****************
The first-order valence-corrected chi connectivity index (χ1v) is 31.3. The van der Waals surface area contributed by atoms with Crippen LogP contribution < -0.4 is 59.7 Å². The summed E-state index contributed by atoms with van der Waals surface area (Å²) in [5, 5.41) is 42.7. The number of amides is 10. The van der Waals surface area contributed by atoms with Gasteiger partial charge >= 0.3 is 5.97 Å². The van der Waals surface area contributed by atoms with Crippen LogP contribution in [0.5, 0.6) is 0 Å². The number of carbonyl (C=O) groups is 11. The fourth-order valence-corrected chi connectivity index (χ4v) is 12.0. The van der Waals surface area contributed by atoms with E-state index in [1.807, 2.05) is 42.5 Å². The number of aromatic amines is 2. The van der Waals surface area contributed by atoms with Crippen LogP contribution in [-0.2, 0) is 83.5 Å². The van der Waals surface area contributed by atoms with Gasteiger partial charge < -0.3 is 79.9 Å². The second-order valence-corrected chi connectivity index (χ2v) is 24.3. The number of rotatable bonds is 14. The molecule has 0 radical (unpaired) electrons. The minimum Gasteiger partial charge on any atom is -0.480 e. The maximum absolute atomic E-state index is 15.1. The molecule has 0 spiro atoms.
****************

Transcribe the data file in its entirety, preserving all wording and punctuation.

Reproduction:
The first-order valence-corrected chi connectivity index (χ1v) is 31.3. The van der Waals surface area contributed by atoms with Crippen LogP contribution < -0.4 is 59.7 Å². The summed E-state index contributed by atoms with van der Waals surface area (Å²) in [5, 5.41) is 42.7. The number of amides is 10. The van der Waals surface area contributed by atoms with Gasteiger partial charge >= 0.3 is 5.97 Å². The van der Waals surface area contributed by atoms with Crippen LogP contribution in [0.5, 0.6) is 0 Å². The number of carbonyl (C=O) groups is 11. The fourth-order valence-corrected chi connectivity index (χ4v) is 12.0. The van der Waals surface area contributed by atoms with E-state index in [1.807, 2.05) is 42.5 Å². The number of aromatic amines is 2. The van der Waals surface area contributed by atoms with Crippen LogP contribution in [-0.2, 0) is 83.5 Å². The van der Waals surface area contributed by atoms with Gasteiger partial charge < -0.3 is 79.9 Å². The second-order valence-corrected chi connectivity index (χ2v) is 24.3. The number of rotatable bonds is 14. The molecule has 0 radical (unpaired) electrons. The minimum Gasteiger partial charge on any atom is -0.480 e. The maximum absolute atomic E-state index is 15.1. The molecule has 0 spiro atoms.